Art served faithfully for many years on the Iowa Board of Corrections and was never afraid to ask the hard questions of the Corrections staff. He took the risk of introducing a motion that the Board recommend to the governor and the Iowa Legislature that those persons serving a sentence of life without parole have the opportunity to apply for commutation of their sentence every 5 years rather than every 10 as it now stands. (This was also supported by Johnie Hammond, who was honored along with Art.) It was a very risky move. But, as Jean said, “you have always believed that all people, even those who have committed a heinous crime need to have hope. If they have hope they will do their time in a more responsible way. We know that you continue to work on the issues related to improving the criminal justice system. We thank you so much for your unwavering commitment to justice for all the people of our state.”
Services for Art will be held in Carroll on January 17. Details are included in his obituary: http://www.dahnandwoodhouse.com/fh/obituaries/obituary.cfm?o_id=2888907&fh_id=11383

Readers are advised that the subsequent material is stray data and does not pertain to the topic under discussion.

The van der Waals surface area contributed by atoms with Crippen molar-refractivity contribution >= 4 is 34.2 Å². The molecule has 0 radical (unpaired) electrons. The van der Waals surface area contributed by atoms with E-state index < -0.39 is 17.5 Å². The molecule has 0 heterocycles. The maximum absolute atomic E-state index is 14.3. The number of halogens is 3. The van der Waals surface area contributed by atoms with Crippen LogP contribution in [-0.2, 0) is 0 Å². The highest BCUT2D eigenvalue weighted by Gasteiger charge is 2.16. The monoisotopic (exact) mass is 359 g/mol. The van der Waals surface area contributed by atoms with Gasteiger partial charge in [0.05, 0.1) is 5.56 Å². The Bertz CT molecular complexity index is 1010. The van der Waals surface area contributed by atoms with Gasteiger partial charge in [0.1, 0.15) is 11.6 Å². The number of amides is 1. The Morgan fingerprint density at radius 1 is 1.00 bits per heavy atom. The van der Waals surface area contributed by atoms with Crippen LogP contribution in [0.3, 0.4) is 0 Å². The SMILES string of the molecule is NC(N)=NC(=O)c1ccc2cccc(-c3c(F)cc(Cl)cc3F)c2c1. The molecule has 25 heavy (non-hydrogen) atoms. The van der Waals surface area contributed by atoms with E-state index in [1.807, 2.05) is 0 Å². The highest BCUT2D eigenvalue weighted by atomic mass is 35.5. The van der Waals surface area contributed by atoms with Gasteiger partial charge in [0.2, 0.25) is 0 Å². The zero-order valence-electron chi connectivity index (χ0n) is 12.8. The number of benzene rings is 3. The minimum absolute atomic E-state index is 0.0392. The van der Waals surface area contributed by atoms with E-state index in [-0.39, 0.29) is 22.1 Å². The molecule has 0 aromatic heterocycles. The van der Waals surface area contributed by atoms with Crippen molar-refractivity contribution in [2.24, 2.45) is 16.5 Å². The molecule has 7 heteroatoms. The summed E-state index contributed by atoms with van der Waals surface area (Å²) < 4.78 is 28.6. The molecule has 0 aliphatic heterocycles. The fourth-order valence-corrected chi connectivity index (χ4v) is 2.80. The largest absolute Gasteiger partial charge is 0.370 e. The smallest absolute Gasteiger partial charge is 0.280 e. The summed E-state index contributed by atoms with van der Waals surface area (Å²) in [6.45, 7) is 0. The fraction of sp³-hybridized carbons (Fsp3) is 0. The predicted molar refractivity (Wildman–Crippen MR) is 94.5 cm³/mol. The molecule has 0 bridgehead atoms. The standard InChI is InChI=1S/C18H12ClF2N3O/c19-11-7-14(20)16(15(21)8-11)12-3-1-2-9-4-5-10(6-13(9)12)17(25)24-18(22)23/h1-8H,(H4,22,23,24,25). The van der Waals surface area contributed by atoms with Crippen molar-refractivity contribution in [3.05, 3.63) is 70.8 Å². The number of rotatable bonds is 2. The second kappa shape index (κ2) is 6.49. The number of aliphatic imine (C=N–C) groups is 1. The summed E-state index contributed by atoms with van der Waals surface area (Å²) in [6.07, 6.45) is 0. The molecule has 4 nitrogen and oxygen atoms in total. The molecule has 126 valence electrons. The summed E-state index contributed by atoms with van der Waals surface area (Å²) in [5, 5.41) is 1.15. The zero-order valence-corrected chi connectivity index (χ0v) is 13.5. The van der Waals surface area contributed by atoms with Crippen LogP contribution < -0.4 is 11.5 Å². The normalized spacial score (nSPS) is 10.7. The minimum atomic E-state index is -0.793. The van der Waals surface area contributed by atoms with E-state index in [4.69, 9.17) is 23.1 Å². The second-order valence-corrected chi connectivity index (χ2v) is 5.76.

Michael Gartner, who used to be the editor of the Des Moines Register, won a Pulitzer Prize, was president of NBC, and owns the Iowa Cubs Baseball Team, has a weekly column in CityView (which he owns, also) shared his memories of Art. Here is what he has to say about his old-time friend:
No Restraints in Iowa DOC
Dueling op-ed articles in the Des Moines Register illustrate a festering problem in the Department of Corrections (DOC). Friends of Iowa Women Prisoners (FIWP), a group of dedicated volunteers whose mission is “to bring together and inform individuals and groups concerned about women in the Iowa correctional system and to act on their behalf”, chose to work towards codifying medically approved language pertaining to the use of restraints on pregnant women in a correctional environment. FIWP submitted a heartfelt plea to protect the lives of women and their unborn children. The response from the DOC was the type of reactive rant that many people write and eventually delete. It should never have been submitted for publication. So what happened to professional oversight in the DOC?